One method for comparing the heating efficiency of MSHPs is the “heating seasonal performance factor” (HSPF). This value is the ratio of the system’s heat output (in Btu) to the amount of electricity consumed (in Wh) to move this capacity of heat. The HSPF is essentially a seasonal coefficient of performance (COP) for a unit. To convert to COP, simply divide the HSPF by 3.412, which is the number of Btu/hour in a watt.

While HSPF can be an effective measure for a particular MSHP model’s efficiency, it is also important to evaluate the unit’s heat capacity tables to best understand how the unit will perform for your site’s conditions. Some units may have a higher HSPF than a competing model, but may have a far different capacity at lower temperatures. If the MSHP is being used as the sole source of heat in a particular portion of the house, the total heating capacity of the unit is as important as how efficiently it can provide this heat.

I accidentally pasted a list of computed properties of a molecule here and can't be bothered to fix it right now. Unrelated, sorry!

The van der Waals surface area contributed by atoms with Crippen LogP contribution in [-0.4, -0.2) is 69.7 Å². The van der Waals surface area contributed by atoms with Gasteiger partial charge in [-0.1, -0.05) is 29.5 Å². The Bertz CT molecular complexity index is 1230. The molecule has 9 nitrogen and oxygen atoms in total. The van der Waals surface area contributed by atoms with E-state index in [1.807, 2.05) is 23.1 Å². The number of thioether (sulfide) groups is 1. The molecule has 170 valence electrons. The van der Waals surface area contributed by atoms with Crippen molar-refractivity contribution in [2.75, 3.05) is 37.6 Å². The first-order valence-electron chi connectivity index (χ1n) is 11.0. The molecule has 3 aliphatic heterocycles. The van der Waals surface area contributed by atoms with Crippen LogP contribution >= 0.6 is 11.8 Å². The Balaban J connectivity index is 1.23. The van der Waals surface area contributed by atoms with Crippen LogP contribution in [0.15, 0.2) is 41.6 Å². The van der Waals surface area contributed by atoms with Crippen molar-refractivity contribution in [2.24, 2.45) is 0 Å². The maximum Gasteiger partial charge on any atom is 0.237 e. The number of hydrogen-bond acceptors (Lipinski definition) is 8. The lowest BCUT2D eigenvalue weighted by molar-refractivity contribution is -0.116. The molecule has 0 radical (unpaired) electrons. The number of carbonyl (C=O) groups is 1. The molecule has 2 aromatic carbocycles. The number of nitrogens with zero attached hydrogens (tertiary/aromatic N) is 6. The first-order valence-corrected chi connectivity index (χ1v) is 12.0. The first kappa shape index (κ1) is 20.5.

For example, the heat capacity table illustrates the performance of a particular single-zone MSHP model. As the outdoor temperature decreases, so does the heat capacity of the unit. If the design temperature is 5°F and the anticipated room temperature is 70°F, the unit can provide 15,400 Btu/hour of heat. Comparing this value to the heating demand for the room aids in the selection process.